2. Kansas City Royals - Ryan is mortally bonded to this team, and since they're in the AL, they are no consistent threat to my Cubs in the NL. (I prefer the NL, for the record. Designated hitter my ass.) I would have no other affection for them except that I saw my first - and to this date only - major league baseball game at Kauffman Stadium with Ryan. Therefore, I have to put them pretty high. They may have lost and it may have been horrendously hot, but you never forget your first ball game. Especially when you're 22.

3. Pittsburgh Pirates - My grandmother was originally from Pittsburgh, so I guess they were the official baseball team to like, except that nobody in the family really liked baseball. Oh yeah, and the Pirates have had a losing season every year since I learned how to multiply numbers together (I am now starting a Ph.D. in Engineering). But when I was a kid, I had a T-shirt with Barry Bonds (the nice version) and Bobby Bonilla on it. I was too young to be paying attention, but apparently the Pirates were good back in those days. I've been sort of hoping that the Pirates can come back and compete one of these days, but not until my Cubs win the World Series.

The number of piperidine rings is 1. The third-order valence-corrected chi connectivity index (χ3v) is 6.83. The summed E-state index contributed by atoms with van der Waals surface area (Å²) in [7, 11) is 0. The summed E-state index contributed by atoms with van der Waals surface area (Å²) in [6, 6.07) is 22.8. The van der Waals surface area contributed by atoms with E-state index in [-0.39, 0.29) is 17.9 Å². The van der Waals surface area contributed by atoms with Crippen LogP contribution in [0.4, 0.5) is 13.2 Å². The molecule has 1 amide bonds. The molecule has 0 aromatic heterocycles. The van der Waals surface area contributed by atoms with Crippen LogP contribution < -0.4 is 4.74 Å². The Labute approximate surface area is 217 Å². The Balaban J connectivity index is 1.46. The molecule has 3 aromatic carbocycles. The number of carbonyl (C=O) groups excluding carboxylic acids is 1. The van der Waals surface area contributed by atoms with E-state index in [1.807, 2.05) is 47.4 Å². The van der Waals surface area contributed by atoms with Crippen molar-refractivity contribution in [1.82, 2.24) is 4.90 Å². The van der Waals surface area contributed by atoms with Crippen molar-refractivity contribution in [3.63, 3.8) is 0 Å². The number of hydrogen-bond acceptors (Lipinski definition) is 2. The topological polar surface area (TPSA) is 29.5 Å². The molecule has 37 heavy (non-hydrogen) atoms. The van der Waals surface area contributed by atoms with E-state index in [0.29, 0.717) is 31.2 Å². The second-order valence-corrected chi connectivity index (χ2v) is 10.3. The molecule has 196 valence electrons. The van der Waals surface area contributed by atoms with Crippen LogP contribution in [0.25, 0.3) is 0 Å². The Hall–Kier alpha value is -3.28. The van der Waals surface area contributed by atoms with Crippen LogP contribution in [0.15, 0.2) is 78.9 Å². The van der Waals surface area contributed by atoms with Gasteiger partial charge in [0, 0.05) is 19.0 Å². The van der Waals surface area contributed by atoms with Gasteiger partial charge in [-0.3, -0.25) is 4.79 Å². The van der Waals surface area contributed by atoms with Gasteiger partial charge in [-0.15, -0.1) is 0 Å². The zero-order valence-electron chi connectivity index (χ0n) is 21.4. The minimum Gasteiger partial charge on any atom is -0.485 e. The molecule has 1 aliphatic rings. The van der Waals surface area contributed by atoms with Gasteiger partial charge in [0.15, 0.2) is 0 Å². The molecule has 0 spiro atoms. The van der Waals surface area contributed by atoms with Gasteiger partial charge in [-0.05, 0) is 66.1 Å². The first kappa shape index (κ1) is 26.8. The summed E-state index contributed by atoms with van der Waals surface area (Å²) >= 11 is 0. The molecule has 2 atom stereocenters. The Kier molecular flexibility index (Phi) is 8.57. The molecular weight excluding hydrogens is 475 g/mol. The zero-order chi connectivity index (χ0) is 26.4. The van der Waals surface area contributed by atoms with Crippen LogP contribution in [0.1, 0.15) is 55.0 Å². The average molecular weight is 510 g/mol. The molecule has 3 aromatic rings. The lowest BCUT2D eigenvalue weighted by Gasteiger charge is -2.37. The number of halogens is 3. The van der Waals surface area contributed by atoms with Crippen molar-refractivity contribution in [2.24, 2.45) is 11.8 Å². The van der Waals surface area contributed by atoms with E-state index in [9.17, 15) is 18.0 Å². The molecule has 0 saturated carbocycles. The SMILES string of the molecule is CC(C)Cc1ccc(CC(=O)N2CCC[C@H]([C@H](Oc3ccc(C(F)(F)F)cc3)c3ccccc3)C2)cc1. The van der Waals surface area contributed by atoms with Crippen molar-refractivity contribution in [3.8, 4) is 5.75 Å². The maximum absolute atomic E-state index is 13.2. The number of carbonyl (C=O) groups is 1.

4. Philadelphia Phillies - I do not like this team. I don't dislike them either. In fact, I know absolutely nothing about them. I can't even tell you which league they're in without looking it up. OK, they're in the NL East. Thanks, Wikipedia. So why are they on my list? Simple - I am living right smack in the middle of Pennsylvania for the next three years - 3 hours to Pittsburgh, 3.5 hours to Philly - so I might as well keep my options open regarding which baseball team I like. The outlook is dim for the Pirates, even though I seem to remember hearing that most people in the area would favor them over the Phillies. I think I had better start learning the names of Phillies players and managers, and why they suck (the duty of every fan).

5. New York Yankees - Yeah, I know they're evil. But the Yankees interrupted their spring training schedule this year (something I'm told most players hate to do) to come to our shitty little college ball field and play the Virginia Tech baseball team after that shooting incident we all went through. And all the players were class acts, and there were no complaints. A-Rod (whom I still admire, since he was my first ever fantasy draft pick) even said it was the most important game he'd ever play. I don't give a damn if they win a game during the regular season or not, but I earned enough respect for them to at least put them on the list.

Honorable Mention: Yeah, I was on the Red Sox bandwagon in 2003. I still don't rabidly hate them, but I can't believe how quickly they fell out of favor with me.